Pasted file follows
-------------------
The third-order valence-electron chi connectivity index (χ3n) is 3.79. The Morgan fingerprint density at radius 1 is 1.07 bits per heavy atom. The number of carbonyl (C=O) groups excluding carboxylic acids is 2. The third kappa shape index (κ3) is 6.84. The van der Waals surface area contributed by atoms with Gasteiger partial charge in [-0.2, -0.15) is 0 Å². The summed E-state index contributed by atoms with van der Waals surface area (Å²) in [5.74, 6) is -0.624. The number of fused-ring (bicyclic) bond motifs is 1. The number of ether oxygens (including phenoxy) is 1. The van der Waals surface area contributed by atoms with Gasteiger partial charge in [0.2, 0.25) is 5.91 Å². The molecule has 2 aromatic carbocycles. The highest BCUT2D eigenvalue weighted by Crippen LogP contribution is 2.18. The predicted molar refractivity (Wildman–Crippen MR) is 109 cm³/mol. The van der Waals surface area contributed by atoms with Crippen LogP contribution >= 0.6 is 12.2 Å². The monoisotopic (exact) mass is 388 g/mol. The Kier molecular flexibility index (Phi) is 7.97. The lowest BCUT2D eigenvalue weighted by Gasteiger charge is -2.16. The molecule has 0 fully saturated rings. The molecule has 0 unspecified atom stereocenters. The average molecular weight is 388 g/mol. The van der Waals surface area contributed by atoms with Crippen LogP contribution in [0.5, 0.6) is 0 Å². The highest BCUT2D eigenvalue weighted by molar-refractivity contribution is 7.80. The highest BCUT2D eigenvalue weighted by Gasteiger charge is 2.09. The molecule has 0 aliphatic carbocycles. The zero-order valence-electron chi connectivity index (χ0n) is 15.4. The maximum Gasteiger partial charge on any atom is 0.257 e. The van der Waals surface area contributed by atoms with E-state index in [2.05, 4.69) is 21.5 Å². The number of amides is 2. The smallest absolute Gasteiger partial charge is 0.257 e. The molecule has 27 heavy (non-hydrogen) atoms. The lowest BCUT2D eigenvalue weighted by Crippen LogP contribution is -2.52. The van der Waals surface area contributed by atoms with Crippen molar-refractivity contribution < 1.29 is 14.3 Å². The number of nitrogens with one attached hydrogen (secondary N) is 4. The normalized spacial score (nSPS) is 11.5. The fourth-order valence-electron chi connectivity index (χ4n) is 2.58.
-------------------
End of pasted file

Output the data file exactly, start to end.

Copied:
The third-order valence-electron chi connectivity index (χ3n) is 3.79. The Morgan fingerprint density at radius 1 is 1.07 bits per heavy atom. The number of carbonyl (C=O) groups excluding carboxylic acids is 2. The third kappa shape index (κ3) is 6.84. The van der Waals surface area contributed by atoms with Gasteiger partial charge in [-0.2, -0.15) is 0 Å². The summed E-state index contributed by atoms with van der Waals surface area (Å²) in [5.74, 6) is -0.624. The number of fused-ring (bicyclic) bond motifs is 1. The number of ether oxygens (including phenoxy) is 1. The van der Waals surface area contributed by atoms with Gasteiger partial charge in [0.2, 0.25) is 5.91 Å². The molecule has 2 aromatic carbocycles. The highest BCUT2D eigenvalue weighted by Crippen LogP contribution is 2.18. The predicted molar refractivity (Wildman–Crippen MR) is 109 cm³/mol. The van der Waals surface area contributed by atoms with Crippen LogP contribution >= 0.6 is 12.2 Å². The monoisotopic (exact) mass is 388 g/mol. The Kier molecular flexibility index (Phi) is 7.97. The lowest BCUT2D eigenvalue weighted by Gasteiger charge is -2.16. The molecule has 0 fully saturated rings. The molecule has 0 unspecified atom stereocenters. The average molecular weight is 388 g/mol. The van der Waals surface area contributed by atoms with Crippen LogP contribution in [0.5, 0.6) is 0 Å². The highest BCUT2D eigenvalue weighted by molar-refractivity contribution is 7.80. The highest BCUT2D eigenvalue weighted by Gasteiger charge is 2.09. The molecule has 0 aliphatic carbocycles. The zero-order valence-electron chi connectivity index (χ0n) is 15.4. The maximum Gasteiger partial charge on any atom is 0.257 e. The van der Waals surface area contributed by atoms with E-state index in [2.05, 4.69) is 21.5 Å². The number of amides is 2. The smallest absolute Gasteiger partial charge is 0.257 e. The molecule has 27 heavy (non-hydrogen) atoms. The lowest BCUT2D eigenvalue weighted by Crippen LogP contribution is -2.52. The van der Waals surface area contributed by atoms with Crippen molar-refractivity contribution < 1.29 is 14.3 Å². The number of nitrogens with one attached hydrogen (secondary N) is 4. The normalized spacial score (nSPS) is 11.5. The fourth-order valence-electron chi connectivity index (χ4n) is 2.58.